Tor, $14.99, ISBN 978-0-7653-8436-2
It’s actually perplexing how Richard A Knaak could have written so many books, but his skills seem to be regressing with time. That, or the editor (James L Sutter, based on the acknowledgment) must have pressed a gun against the author’s forehead and insisted that he write Reaper’s Eye or die. This is singularly one of the worst constructed books I’ve ever had the misfortune to come across, because it is a hot mess.
The story is basically about a team of adventurers, which include Pathfinder archeologist Shiera Tristane and our disgraced ex-crusader Daryus Gaunt as well as Daryus’s talking weasel Toy (don’t ask), seeking a lost temple somewhere in the demon-infested lands of the Worldwound, while the evil witch Grigor Dolch is hot on their tails. That’s basically the story – a simple premise, but made unnecessarily tortuous by the author’s bad habits going out of control here.
Now, the author always has this annoying habit of simply defining his characters by their physical appearance or occupation. Characterization is beneath him, and in this one, this annoying habit is especially apparent. The characters do things, but their motivations for their actions in a certain scene are opaque as the author is more interested in telling me their eye color, the shape of their face or lips, the musculature of their physique, et cetera, and by god, he’d repeat these details so often as if the sum of a person is his or her appearance. This may work for teen readers, I’d imagine, but this story isn’t a young adult fantasy, so ugh indeed. I know Daryus has an oddly thin face but a brawny physique, while Shiera is of course the Pathfinder, but don’t ask me what makes these two tick. For example, why does Daryus keep letting Toy stick around? Why does Shiera show so little interest in the fact that Toy followed her home – isn’t she even a little curious about whether Daryus has sent Toy to follow her? And so forth – things just happen in this story, just don’t ask why they happen, as you’d never get the answer. It’s more important to know the color of Shiera’s hair, after all.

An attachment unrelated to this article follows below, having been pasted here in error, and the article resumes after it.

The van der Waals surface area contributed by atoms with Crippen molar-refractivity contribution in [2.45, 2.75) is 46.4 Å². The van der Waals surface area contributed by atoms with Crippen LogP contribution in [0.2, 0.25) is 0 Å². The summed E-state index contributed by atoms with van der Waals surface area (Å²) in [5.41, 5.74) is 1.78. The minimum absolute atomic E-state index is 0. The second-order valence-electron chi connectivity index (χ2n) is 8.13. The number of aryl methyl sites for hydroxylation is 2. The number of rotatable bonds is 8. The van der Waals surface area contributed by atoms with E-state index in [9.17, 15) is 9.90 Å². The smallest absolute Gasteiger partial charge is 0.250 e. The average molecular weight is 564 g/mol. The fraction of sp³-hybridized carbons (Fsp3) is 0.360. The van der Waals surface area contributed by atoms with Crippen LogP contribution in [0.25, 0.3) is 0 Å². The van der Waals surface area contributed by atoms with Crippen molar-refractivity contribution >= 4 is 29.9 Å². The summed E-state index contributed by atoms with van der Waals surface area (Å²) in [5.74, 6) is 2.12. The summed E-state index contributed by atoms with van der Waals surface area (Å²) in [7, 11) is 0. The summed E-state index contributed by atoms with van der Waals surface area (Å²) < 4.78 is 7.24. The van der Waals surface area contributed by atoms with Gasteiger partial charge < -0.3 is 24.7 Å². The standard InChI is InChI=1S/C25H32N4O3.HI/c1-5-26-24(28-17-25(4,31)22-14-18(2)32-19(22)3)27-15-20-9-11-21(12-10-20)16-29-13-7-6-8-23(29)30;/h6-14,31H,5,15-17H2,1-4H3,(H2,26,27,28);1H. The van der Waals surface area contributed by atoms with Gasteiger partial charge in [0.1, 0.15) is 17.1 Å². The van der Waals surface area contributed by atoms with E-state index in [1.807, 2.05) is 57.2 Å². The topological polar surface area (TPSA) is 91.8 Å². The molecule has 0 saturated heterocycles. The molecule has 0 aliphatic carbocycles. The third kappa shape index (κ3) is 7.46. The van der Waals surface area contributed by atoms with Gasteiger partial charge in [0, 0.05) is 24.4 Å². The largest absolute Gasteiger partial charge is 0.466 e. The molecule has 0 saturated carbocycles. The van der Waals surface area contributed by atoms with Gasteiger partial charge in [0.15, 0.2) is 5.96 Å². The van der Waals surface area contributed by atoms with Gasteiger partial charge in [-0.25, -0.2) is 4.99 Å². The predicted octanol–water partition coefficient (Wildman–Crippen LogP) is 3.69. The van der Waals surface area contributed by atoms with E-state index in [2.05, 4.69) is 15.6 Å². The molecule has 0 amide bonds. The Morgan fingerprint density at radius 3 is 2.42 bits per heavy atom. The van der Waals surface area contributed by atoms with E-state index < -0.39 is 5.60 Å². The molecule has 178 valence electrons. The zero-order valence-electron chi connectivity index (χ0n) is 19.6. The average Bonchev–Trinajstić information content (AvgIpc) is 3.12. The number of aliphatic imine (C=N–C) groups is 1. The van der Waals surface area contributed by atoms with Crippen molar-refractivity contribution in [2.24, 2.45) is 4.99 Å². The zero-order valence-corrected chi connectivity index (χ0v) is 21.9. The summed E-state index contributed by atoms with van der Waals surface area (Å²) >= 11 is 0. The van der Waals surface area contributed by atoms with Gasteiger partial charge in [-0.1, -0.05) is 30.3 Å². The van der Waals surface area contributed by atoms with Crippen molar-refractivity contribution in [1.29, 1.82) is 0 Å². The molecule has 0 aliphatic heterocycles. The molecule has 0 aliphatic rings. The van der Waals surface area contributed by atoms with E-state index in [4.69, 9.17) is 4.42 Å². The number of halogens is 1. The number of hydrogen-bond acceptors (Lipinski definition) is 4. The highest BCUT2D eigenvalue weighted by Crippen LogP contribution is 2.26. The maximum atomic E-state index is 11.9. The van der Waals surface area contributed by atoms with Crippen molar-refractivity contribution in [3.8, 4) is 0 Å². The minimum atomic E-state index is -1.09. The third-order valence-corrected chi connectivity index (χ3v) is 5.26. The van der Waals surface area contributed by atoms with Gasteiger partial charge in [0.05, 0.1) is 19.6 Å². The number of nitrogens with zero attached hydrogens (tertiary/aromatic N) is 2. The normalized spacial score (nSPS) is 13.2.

Reaper’s Eye is also full of hilariously cartoon characters that would have been too over the top even for the Looney Tunes stable. Grigor is always screaming, raving, ranting, and screeching, and it is absurd how he simply kills and abuses his underlings. Given the rate he does that whole killing or letting the underlings die thing, he makes Skeletor look like the Employer of the Year. Also, just how many underlings must he have had brought along with him to be able to be so careless and cruel? Maybe every time he kills one, he pulls ten more out of his ass due to some magical powers given to him by his demonic bosses.
Chronology is a mess in this book – certain time may have passed from one scene or chapter to the next, but it is never made clear each time that happens. The author also uses short, poorly detailed sentences all the time, and his idea of a chapter-ending cliffhanger is… well, here’s a typical example of such a thing found all over the story.
Before Daryus stood Raffan.
Who promptly collapsed.
Instead, she stood almost mesmerized by their staring eyes.
Their great, cyclopean eyes.
OH NO, NOT THE CYCLOPOPOTAMUS MONSTER… wait, what’s the author babbling about again?
The needle struck Daryus in the neck.
The world faded away.
Funny, I feel the same way reading the author’s “exciting” dramatic chapter cliffhangers.
Also, I don’t know whether it’s just bad continuity or poor writing, but there are also quite a number of contradictory scenes in this story. For example, Grigor lets another bunch of his underlings die to a trap in one scene, and I am told that “the remaining” henchmen all fled the scene. And yet, in the next page, he is back to being served by those supposedly-having-fled underlings. So, did these poor sods run away or not?
At any rate, this book is so poorly written and the story is a no-depth, no-characterization mess that I can only wonder whether Reaper’s Eye is some kind of contractual obligation that the author had to turn in or someone would steal away his toys or something. There is really no redeeming feature to this mess, and I have no idea how to even lie about a reason for anybody to read this thing.